For my entire life, I’ve heard men talk about women. On baseball fields, in wrestling locker rooms, at frat parties and in private conversations, I’ve listened to men dissect women into body parts. When I was younger, I did it, too. Casually objectifying women — speaking in an unguarded way, using language we never would in mixed company — brought us together.
Yet, the everyday sexism I saw, and participated in, during high school and college was nothing compared with what I witnessed on Wall Street.
During my first summer as a trading desk intern at Credit Suisse First Boston, I was walking through Midtown with a managing director when he sped ahead of me to look at a woman. “I had to get a look at those tits,” he said. I often heard men say about female colleagues, “I’d like to get behind that.”
Women on Wall Street widely report experiencing overt sexism. A bond trader friend received a smaller-than-expected bonus after refusing to sleep with her boss, and soon quit. Another friend sued her employer, a major bank, after it took away all her major clients on her return from maternity leave.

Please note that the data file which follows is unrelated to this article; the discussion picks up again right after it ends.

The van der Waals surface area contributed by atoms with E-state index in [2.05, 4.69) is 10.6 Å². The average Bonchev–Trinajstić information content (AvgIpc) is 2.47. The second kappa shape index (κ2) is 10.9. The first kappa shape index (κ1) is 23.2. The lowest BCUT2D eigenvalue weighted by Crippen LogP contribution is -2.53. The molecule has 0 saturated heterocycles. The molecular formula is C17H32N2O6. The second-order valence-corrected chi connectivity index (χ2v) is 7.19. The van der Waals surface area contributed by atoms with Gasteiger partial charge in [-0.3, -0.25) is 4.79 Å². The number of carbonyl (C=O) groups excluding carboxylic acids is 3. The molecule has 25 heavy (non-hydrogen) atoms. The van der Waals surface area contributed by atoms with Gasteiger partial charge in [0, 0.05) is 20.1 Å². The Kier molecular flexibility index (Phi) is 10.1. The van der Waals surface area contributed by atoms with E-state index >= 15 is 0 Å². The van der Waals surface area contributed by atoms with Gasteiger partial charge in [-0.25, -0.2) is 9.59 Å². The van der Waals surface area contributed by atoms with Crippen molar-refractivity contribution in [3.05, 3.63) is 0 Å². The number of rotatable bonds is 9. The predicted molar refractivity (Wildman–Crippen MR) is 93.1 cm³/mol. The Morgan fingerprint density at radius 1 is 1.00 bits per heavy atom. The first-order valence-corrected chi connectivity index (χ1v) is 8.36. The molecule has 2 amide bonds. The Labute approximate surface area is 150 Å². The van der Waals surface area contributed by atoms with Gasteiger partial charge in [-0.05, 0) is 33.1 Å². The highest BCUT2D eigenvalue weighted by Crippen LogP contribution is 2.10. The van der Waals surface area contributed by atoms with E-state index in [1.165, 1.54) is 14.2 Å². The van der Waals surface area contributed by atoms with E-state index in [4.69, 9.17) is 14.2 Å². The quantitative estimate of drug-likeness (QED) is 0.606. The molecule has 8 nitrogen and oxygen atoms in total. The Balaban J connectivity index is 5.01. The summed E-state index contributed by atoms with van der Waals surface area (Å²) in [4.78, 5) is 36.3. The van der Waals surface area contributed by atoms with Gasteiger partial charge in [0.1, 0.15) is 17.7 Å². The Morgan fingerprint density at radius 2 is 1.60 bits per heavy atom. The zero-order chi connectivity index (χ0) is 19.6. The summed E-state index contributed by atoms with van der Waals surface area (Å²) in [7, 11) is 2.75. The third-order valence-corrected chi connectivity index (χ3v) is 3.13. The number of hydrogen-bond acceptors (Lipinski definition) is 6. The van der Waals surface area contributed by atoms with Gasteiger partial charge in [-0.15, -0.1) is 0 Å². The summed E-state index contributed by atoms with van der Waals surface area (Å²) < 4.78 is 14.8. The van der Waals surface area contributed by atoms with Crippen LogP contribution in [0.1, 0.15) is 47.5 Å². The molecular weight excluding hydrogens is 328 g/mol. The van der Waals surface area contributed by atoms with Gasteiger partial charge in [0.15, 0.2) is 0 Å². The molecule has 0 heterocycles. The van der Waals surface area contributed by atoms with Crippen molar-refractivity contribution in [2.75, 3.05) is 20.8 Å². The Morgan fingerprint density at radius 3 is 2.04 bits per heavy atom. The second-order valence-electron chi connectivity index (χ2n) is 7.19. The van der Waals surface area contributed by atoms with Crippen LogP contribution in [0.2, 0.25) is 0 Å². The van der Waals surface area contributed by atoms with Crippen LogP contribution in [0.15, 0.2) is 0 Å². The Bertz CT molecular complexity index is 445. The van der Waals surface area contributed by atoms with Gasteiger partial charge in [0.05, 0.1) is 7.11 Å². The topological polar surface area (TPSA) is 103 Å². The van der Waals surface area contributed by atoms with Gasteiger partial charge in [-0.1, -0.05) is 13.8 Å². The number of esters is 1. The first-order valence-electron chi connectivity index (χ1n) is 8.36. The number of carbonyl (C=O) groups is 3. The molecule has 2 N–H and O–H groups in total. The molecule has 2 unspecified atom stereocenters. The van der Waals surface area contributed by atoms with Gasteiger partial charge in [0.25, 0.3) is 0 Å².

But most of the sexism on Wall Street occurs when women aren’t in the room. “Bro talk” produces a force field of disrespect and exclusion that makes it incredibly difficult for women to ascend the Wall Street ladder. When you create a culture where women are casually torn apart in conversation, how can you ever stomach promoting them, or working for them? There are many reasons that men still overwhelmingly populate trading floors and boardrooms, but this is one that has gotten too little attention.
A woman has never been the chief executive of a major investment bank. Only about 2 percent of hedge fund managers are women. During my years on Wall Street I never saw a woman run a trading or sales desk, which is the first step toward executive management.
Wall Street’s sexism isn’t just unethical — it’s bad for the industry’s bottom line. Studies show that investment groups that have more female managers perform better than those without them. In a culture that claims to value meritocracy, Wall Street is more like the Andover lacrosse team — meritocratic, perhaps, but only among a small subset of the population.
Rest: How Wall Street Bro Talk Keeps Women Down (NYT), emphasis added.
Sam Polk (@SamPolk), a former hedge fund trader.
Feat. image: Jasu Hu. (Isn’t it beautiful?)